The Rapid Elearning Blog

Archive for May, 2009

In a previous post, we looked at how you can make your elearning courses more effective and engaging by getting your learners to pull the course content rather than you just pushing it out to them.  A great way to create a pull-type course is build it around problem-solving scenarios.

A scenario can put the course content into a context that is relevant to the learners because they can use the information in a real world setting.  Even if you don’t create a pull-type course, scenarios are still effective in helping your learners.

As always the challenge for many instructional designers is that as you have to work with time and resource constraints.  Many times it’s just a lot easier to build an information-based course than it is to build a scenario.  Scenarios can take more time to develop and not everyone is a Hollywood scriptwriter (not that it means anything considering most of the movies that are released nowadays).

The good news is that pulling together scenarios is not as hard as it might seem.  In today’s post I’ll offer some ideas to help you get started.

1. Focus on the desired result.  What do you expect from the learners after they’re done with the course?  How do you know that they’ve met those expectations?  Many courses aren’t clear in the performance requirements after the course.  Without those expectations it’s hard to build scenarios that are relevant.

The Rapid E-Learning Blog - Focus on the desired result for your elearning course

However, if you can establish the level of understanding that you expect from the learners, you’re able to build scenarios around those expectations.  Most likely you’re not just expecting that they can repeat some facts or that they have a certificate they can tape to their office walls. 

2. Tap into the learner’s motivation.  Most elearning courses are about the information in the course and not how the information is relevant to the learner.  We take a cookie cutter approach to elearning as if all information is equally important to the learners or all learners are equally ignorant of the information.  What you want to do is figure out how to connect the information to the learner.

The Rapid E-Learning Blog - Tap into the learner’s motivation.

That’s where scenarios come in handy.  Good scenarios tap into the motivations of the learner.  What’s in it for the learner?  Why do they need this information?  What do they gain with this information?  Or flip it.  What do they lose if they don’t have this information?  You can still build a course that reaches hundreds of people and at the same time allow each learner to get something a little different out of it.

3. Have the learners do something with the information that you give them.  Many courses are heavy on information and light on measuring understanding.  And when they do attempt to assess the learner, it’s usually a series of simple multiple choice and true/false questions.

By building scenarios where they have to actively make decisions you’re better able to help them transfer the information and make it more meaningful.  You’re also in a better position to assess their real understanding and provide feedback to fill the gaps.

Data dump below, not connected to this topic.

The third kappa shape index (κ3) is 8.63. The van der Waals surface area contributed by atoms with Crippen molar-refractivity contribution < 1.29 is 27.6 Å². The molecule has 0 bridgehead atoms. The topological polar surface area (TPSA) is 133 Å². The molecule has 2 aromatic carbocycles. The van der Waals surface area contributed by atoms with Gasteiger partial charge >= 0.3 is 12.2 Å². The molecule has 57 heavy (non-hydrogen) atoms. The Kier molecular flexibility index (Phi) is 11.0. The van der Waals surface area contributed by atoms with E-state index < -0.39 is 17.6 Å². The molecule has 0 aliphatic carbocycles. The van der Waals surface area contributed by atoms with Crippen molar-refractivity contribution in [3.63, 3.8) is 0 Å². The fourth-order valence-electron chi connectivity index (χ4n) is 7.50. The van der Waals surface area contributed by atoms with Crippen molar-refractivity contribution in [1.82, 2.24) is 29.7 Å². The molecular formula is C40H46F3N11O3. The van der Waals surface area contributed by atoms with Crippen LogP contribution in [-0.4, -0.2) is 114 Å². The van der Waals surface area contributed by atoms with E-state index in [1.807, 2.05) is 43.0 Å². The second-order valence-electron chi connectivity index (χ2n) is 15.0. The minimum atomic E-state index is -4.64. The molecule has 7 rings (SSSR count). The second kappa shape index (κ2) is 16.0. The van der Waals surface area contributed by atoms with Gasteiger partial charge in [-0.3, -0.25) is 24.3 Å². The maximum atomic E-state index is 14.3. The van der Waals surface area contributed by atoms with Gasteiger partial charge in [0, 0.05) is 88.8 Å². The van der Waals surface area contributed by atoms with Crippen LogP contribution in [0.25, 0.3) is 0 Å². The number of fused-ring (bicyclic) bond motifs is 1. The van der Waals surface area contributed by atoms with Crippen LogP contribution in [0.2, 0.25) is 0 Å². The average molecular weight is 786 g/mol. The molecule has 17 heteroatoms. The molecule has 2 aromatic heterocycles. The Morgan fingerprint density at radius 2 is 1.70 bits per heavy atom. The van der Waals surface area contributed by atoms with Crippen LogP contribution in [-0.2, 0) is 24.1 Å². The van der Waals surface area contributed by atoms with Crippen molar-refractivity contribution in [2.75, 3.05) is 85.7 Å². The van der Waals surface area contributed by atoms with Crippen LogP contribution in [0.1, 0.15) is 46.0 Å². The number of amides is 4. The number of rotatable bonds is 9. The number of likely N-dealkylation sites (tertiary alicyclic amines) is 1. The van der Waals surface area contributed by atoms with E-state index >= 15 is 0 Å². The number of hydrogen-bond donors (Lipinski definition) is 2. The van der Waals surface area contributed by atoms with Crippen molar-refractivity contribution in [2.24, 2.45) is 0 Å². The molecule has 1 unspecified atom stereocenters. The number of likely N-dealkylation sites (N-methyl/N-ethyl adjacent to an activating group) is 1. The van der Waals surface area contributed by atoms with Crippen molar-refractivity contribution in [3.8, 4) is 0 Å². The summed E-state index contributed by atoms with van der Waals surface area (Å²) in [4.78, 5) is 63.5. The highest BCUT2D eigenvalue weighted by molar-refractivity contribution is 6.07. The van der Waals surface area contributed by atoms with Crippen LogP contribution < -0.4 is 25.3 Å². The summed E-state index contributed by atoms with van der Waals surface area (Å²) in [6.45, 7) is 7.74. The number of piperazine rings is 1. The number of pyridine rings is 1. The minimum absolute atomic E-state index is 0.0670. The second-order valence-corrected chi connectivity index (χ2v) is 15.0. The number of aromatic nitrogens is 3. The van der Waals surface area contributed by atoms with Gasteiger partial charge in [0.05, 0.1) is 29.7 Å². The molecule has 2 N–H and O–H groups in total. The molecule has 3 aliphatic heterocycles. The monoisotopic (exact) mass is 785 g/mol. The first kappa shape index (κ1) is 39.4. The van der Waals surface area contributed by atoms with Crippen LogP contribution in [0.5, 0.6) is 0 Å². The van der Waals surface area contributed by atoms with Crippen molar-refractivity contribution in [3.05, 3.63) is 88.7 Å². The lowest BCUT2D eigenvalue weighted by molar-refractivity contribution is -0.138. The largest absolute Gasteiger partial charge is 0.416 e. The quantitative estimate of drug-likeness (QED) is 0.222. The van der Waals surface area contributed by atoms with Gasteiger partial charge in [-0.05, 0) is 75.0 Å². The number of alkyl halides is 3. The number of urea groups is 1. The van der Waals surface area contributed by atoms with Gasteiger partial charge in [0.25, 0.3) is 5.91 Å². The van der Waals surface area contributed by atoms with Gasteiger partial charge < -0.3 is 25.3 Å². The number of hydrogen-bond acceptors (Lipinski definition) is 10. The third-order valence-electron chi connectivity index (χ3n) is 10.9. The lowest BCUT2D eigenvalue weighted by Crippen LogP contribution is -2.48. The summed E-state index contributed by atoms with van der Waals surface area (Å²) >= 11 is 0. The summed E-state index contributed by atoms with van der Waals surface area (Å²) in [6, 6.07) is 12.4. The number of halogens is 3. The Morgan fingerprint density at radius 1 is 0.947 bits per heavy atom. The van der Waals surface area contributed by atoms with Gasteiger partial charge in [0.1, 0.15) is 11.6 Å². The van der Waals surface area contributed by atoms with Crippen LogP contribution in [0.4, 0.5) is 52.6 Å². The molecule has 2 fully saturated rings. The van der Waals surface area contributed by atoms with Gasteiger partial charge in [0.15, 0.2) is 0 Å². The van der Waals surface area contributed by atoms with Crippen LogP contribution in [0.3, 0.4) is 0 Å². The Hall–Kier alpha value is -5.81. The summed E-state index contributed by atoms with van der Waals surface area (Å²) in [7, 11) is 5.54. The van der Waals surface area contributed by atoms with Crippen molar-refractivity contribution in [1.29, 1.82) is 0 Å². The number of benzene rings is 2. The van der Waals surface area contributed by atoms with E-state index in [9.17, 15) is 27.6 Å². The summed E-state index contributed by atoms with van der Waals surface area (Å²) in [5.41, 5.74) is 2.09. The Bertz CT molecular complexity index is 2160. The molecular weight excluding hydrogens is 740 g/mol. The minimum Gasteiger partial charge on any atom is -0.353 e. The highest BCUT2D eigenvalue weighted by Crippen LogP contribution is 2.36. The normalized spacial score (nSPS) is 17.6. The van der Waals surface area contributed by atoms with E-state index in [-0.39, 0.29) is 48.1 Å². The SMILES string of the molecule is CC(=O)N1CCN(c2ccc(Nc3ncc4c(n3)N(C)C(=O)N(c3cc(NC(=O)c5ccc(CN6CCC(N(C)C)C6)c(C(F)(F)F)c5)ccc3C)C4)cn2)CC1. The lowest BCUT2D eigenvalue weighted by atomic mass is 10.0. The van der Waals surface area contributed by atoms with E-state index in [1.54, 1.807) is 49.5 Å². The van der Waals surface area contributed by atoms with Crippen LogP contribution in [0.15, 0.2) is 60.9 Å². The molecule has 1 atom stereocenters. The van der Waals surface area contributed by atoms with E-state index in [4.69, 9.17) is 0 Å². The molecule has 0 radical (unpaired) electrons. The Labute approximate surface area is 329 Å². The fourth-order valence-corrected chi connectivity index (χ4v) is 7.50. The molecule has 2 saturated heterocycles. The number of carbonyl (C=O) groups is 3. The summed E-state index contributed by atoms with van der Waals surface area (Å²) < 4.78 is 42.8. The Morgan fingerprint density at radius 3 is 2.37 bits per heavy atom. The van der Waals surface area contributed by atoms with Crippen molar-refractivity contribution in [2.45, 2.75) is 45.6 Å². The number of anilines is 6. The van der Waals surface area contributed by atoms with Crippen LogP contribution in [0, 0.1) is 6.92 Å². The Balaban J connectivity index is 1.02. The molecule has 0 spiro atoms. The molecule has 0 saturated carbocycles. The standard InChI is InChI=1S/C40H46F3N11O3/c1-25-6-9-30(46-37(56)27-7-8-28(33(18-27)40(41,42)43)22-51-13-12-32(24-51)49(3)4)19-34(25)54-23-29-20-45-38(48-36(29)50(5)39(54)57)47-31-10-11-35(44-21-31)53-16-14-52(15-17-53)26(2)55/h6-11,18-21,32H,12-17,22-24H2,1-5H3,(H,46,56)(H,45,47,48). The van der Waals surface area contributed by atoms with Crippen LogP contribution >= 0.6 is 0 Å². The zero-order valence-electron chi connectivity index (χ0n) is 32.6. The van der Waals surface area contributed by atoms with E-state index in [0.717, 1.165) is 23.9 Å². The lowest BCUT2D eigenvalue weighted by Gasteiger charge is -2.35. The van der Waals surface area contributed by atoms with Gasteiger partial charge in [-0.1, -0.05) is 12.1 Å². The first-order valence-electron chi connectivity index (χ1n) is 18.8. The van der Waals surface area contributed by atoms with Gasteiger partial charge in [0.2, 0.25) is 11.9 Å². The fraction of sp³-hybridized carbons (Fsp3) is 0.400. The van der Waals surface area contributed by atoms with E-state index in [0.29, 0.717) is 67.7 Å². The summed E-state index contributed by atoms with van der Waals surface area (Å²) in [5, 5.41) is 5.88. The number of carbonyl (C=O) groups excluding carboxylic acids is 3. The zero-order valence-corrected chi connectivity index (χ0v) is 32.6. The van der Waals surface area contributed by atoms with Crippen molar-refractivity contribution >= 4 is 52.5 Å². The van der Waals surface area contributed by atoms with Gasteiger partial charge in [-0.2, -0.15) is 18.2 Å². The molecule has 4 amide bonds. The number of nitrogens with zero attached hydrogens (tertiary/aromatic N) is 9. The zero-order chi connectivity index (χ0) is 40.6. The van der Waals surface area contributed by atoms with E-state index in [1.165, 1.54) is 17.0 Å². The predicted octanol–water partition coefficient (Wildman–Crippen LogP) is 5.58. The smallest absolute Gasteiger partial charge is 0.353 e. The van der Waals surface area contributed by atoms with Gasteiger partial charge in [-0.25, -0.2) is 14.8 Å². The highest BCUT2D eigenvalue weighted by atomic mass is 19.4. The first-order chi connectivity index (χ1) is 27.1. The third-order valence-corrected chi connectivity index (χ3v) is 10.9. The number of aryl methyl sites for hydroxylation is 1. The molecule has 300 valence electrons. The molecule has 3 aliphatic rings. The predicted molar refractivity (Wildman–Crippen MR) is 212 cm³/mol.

The Rapid E-Learning Blog - Have the learners do something with the information that you give them.

One way to integrate the scenarios with the course is to first present some information and then build scenario-based activities that let the learners practice using it. 


Today, you’re going to learn how to prevent fires.  In section 1, we’ll look at common fire hazards.  In section 2, we’ll look at ways to avoid those hazards and prevent fires.  Then we’ll practice using this information through some interactive activities.

In the example above, we are going to give them the information first and then build some interactions around it.

4. Have the learners uncover information by challenging their understanding.  Don’t give the learners any upfront information.  Just throw them into the pool so to speak and let them learn to swim.  This is a great way to test their assumptions and possible misunderstanding.


The Rapid E-Learning Blog - Have the learners uncover information by challenging their understanding.  

To make this approach practical you want to build the right type of infrastructure and guidance for the learner to find the information they need to solve the scenario.


The ACME building just burned to the ground.  You’re a fire inspector and your job is to investigate the fire and prepare a report for the ACME management team. 

In this scenario, you’re not giving them the information upfront.  So what you want to do is have them discover it.  As you design this type of scenario, you need to create a mechanism for them to research and find what they need and a way to give them the feedback they need to progress through the scenario.

5. Keep it simple.  Scenarios don’t need to be overly complicated.  Avoid something like this:

“It was a dark and unusually quiet night when a woman’s distant screams could be heard piercing the quiet that normally sat on the small town like a night time mist.  And just as soon as it started the screams subsided and were replaced with a newborn’s cries.  And so started the life of Mary, the finance manager of Primento…”

Instead, just jump into the scenario.  “Mary the finance manager has to….”

The Rapid E-Learning Blog - Keep it simple.

Another way of simplifying is to pull much of the content out of the course and create job aids or cheat sheets that they can use after the course.  You can use those as the resources that people can explore to solve the scena
rio.  An additional benefit is that you’re able to teach them how to use those aids as part of the course objectives so that they have access to it after the course is complete.